CO2 adsorption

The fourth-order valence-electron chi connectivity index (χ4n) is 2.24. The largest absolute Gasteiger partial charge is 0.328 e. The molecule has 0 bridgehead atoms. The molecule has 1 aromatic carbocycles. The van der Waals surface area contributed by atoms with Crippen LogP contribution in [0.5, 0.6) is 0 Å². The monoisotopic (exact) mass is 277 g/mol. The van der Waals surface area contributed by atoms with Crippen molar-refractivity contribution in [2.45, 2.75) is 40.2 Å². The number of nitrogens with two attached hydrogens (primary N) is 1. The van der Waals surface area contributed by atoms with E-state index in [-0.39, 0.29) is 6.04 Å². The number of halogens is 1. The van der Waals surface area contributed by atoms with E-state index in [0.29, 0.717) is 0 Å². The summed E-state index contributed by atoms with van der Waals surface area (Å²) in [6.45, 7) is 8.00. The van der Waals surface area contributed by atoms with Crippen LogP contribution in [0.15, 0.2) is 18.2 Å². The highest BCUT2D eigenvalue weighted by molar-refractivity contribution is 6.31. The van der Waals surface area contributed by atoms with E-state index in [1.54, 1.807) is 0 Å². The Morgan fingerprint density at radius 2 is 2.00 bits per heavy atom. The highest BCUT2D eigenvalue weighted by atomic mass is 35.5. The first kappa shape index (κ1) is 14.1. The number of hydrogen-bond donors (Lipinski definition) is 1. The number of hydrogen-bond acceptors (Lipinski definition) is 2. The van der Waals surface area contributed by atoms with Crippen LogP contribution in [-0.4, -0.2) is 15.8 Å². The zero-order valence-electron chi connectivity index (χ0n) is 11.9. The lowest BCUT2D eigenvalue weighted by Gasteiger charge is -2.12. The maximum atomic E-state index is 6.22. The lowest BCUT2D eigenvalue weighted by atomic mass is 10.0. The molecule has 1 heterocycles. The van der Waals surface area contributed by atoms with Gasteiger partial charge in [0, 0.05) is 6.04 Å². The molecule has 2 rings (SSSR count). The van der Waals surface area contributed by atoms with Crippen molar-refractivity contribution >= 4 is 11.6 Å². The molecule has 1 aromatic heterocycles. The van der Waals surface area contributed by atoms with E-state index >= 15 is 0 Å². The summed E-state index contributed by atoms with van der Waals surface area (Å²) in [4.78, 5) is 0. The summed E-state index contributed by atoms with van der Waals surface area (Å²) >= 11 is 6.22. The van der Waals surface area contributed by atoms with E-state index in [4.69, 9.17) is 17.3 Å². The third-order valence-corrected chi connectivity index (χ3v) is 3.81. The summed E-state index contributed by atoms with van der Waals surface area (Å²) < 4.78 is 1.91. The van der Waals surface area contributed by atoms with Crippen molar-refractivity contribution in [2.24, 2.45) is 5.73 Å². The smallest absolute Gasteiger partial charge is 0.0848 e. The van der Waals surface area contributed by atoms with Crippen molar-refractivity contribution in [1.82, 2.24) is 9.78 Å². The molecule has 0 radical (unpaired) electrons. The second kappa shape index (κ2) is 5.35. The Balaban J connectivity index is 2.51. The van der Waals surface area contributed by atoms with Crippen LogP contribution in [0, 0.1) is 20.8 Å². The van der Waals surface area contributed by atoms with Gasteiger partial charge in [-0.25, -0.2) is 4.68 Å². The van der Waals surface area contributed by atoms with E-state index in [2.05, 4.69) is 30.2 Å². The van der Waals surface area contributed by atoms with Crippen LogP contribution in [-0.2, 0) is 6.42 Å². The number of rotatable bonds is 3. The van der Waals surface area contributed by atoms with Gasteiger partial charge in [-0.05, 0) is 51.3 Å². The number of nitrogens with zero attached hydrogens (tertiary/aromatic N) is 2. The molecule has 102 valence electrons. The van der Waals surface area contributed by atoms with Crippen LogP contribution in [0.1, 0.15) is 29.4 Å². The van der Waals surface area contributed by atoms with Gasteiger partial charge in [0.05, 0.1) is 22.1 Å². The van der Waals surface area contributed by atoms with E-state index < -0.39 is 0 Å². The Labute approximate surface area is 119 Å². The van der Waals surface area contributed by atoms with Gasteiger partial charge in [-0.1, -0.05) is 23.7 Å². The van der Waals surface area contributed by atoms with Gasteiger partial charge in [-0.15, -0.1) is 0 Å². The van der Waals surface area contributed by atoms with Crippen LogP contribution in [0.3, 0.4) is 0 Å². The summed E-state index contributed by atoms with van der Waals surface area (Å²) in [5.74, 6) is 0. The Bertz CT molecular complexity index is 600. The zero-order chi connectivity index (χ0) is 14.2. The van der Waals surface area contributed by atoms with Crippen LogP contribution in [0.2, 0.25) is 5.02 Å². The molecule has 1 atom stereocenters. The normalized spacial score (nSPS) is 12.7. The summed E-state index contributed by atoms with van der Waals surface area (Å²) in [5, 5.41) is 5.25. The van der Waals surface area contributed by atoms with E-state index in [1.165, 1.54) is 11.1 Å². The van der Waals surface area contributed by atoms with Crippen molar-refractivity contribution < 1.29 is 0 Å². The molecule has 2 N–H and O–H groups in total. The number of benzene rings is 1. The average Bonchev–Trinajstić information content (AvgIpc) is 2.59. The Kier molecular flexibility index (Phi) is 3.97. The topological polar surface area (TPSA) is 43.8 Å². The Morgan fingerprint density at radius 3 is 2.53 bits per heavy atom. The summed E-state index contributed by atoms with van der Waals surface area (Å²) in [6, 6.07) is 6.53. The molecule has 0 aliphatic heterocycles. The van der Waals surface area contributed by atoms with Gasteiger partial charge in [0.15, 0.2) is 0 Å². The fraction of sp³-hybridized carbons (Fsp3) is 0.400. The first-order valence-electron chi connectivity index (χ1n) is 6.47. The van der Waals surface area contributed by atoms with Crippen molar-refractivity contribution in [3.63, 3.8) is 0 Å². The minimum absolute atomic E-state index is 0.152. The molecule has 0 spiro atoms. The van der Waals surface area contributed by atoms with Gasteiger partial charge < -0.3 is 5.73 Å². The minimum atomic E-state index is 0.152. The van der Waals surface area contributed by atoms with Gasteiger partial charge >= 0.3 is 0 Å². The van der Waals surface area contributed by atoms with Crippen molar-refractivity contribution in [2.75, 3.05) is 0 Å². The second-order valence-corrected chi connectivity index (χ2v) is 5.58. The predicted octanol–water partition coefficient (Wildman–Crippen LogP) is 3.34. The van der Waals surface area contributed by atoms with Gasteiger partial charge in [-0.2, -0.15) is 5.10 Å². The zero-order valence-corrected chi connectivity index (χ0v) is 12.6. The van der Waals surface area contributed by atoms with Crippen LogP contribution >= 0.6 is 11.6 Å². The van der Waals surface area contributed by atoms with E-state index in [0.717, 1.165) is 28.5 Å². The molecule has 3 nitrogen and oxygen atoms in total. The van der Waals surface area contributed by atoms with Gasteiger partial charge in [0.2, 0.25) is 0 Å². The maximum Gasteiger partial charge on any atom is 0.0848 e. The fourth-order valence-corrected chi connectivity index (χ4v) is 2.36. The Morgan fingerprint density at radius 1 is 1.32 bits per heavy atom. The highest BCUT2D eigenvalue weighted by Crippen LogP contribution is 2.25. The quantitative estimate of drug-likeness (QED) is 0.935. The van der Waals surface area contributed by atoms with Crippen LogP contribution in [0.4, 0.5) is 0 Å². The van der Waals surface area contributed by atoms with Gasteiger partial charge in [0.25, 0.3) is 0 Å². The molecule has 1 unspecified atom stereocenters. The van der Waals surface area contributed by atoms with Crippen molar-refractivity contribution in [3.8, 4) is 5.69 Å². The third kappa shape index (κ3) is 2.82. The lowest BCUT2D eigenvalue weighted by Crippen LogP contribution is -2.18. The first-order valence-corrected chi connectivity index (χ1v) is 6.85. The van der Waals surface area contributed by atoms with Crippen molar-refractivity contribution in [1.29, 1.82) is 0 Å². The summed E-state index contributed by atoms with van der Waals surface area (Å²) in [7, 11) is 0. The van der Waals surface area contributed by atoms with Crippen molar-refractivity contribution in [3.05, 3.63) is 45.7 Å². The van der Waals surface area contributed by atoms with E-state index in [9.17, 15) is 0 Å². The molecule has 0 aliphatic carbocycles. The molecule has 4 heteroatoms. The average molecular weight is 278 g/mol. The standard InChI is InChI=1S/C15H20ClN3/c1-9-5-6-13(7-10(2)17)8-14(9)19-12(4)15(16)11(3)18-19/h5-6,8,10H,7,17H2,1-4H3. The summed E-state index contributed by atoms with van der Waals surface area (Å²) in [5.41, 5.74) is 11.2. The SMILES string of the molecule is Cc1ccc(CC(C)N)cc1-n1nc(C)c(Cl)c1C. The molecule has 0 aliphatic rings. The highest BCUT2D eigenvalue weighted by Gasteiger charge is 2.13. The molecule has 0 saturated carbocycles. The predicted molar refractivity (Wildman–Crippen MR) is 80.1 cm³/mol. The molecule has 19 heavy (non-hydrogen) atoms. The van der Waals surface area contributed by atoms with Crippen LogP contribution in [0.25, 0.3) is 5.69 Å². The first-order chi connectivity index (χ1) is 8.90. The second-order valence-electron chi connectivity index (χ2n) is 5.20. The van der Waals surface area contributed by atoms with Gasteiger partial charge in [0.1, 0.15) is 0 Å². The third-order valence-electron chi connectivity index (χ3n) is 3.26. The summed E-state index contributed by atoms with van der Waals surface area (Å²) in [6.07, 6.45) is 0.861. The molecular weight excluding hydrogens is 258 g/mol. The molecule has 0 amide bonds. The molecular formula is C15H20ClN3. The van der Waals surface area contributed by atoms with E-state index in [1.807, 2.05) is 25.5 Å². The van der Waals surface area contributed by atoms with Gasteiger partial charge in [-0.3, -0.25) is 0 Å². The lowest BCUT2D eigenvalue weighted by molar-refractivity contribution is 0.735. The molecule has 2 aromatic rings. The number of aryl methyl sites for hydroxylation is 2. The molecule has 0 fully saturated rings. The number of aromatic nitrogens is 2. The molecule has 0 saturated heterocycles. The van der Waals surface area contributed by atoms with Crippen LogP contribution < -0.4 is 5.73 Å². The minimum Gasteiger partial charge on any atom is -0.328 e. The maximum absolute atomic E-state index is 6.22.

Over the past few decades, with the continuous rise in CO2 concentration, a common greenhouse gas has been a source of serious environmental threat by serving as a heat nesting site in the atmosphere leading to global warming. A common method for fixing CO2 is adsorption. The yield of adsorption depends on its thermodynamic. It could be fixed on the surface through physisorption or chemisorption (Creamer et al. 2014; Lee and Park 2015). In physisorption, CO2 is fixed through weak van der Waal forces, whereas chemisorption occurs via stronger chemical bonds, which lead to higher adsorption capacity, but the regeneration is more difficult. Biomass-based activated carbon materials have been widely used for CO2 capture (Abuelnoor et al. 2021). Similar to VOCs and NOx, CO2 adsorption depends on the materials’ textural characteristics and functional groups and the working conditions, such as the pressure and temperature. To improve the selectivity of CO2 adsorption on activated carbon, studies have revolved around the synthesis and functionalization of activated carbon from different biomass materials. Manyà et al. (2018) prepared biochar from vine shoots through CO2-physical and KOH-chemical routes. The authors reported that the chemically activated biochar exhibits maximum adsorption of CO2 at 25 °C at an absolute pressure of 15 kPa, whereas the physical activation with CO2 shows maximum adsorption at 75 °C. In addition, these biochar adsorbents showed enhanced selectivity towards CO2 over N2. Another study, which compares the physical and chemical activation of biomass (spent coffee grounds) towards CO2 adsorption, was reported by Plaza et al. (2012). It was found that the KOH chemical activation led to the best CO2 uptake, whereas the CO2 physical activation leads to better CO2/N2 selectivity. Although surface area is a crucial component of CO2 adsorption, several studies have shown that increasing surface area is not the sole way to enhance CO2 fixation. Wang et al. (2012) prepared an activated carbon with an excellent surface area of 3404 m2/g via the valorization of celtuce leaves waste into activated carbon using air-drying, pyrolysis, and chemical activation by KOH. However, the fixation of CO2 was 6.04 and 4.36 mmol/g at 0 and 25 °C. This result is not very far from activated carbon-based materials with much lower surface area (Abuelnoor et al. 2021).